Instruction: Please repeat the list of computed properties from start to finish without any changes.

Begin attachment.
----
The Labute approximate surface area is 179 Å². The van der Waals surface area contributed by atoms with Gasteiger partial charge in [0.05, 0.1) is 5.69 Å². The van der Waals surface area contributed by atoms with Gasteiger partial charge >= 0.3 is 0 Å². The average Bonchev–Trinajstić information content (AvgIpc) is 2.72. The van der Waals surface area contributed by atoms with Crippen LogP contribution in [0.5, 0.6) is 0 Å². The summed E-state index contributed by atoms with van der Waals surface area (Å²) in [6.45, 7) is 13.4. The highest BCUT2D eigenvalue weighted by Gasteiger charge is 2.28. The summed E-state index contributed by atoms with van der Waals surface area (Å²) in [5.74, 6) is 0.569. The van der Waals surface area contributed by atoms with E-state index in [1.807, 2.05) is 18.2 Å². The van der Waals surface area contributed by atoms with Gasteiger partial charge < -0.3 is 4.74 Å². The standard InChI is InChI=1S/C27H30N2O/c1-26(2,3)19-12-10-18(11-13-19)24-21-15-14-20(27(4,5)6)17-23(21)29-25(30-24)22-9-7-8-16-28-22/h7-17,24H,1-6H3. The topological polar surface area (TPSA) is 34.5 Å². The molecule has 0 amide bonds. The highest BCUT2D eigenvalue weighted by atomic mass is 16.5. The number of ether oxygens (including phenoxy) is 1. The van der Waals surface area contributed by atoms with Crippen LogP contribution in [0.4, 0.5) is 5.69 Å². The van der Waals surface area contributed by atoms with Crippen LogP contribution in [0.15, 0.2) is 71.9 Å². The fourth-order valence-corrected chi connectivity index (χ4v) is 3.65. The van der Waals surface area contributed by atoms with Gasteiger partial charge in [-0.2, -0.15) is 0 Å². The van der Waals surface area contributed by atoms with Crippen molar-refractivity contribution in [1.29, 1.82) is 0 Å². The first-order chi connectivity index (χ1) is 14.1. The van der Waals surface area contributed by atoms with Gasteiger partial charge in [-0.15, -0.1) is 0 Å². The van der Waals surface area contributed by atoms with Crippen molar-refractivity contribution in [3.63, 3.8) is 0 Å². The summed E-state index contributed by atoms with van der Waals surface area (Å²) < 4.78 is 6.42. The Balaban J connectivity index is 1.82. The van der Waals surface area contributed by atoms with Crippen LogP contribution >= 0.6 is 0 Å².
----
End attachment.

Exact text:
The Labute approximate surface area is 179 Å². The van der Waals surface area contributed by atoms with Gasteiger partial charge in [0.05, 0.1) is 5.69 Å². The van der Waals surface area contributed by atoms with Gasteiger partial charge >= 0.3 is 0 Å². The average Bonchev–Trinajstić information content (AvgIpc) is 2.72. The van der Waals surface area contributed by atoms with Crippen LogP contribution in [0.5, 0.6) is 0 Å². The summed E-state index contributed by atoms with van der Waals surface area (Å²) in [6.45, 7) is 13.4. The highest BCUT2D eigenvalue weighted by Gasteiger charge is 2.28. The summed E-state index contributed by atoms with van der Waals surface area (Å²) in [5.74, 6) is 0.569. The van der Waals surface area contributed by atoms with E-state index in [1.807, 2.05) is 18.2 Å². The van der Waals surface area contributed by atoms with Gasteiger partial charge < -0.3 is 4.74 Å². The standard InChI is InChI=1S/C27H30N2O/c1-26(2,3)19-12-10-18(11-13-19)24-21-15-14-20(27(4,5)6)17-23(21)29-25(30-24)22-9-7-8-16-28-22/h7-17,24H,1-6H3. The topological polar surface area (TPSA) is 34.5 Å². The molecule has 0 amide bonds. The highest BCUT2D eigenvalue weighted by atomic mass is 16.5. The number of ether oxygens (including phenoxy) is 1. The van der Waals surface area contributed by atoms with Crippen LogP contribution in [0.4, 0.5) is 5.69 Å². The van der Waals surface area contributed by atoms with Crippen LogP contribution in [0.15, 0.2) is 71.9 Å². The fourth-order valence-corrected chi connectivity index (χ4v) is 3.65. The van der Waals surface area contributed by atoms with Gasteiger partial charge in [-0.2, -0.15) is 0 Å². The van der Waals surface area contributed by atoms with Crippen molar-refractivity contribution in [1.29, 1.82) is 0 Å². The first-order chi connectivity index (χ1) is 14.1. The van der Waals surface area contributed by atoms with Gasteiger partial charge in [-0.15, -0.1) is 0 Å². The van der Waals surface area contributed by atoms with Crippen molar-refractivity contribution in [3.63, 3.8) is 0 Å². The summed E-state index contributed by atoms with van der Waals surface area (Å²) < 4.78 is 6.42. The Balaban J connectivity index is 1.82. The van der Waals surface area contributed by atoms with Crippen LogP contribution >= 0.6 is 0 Å².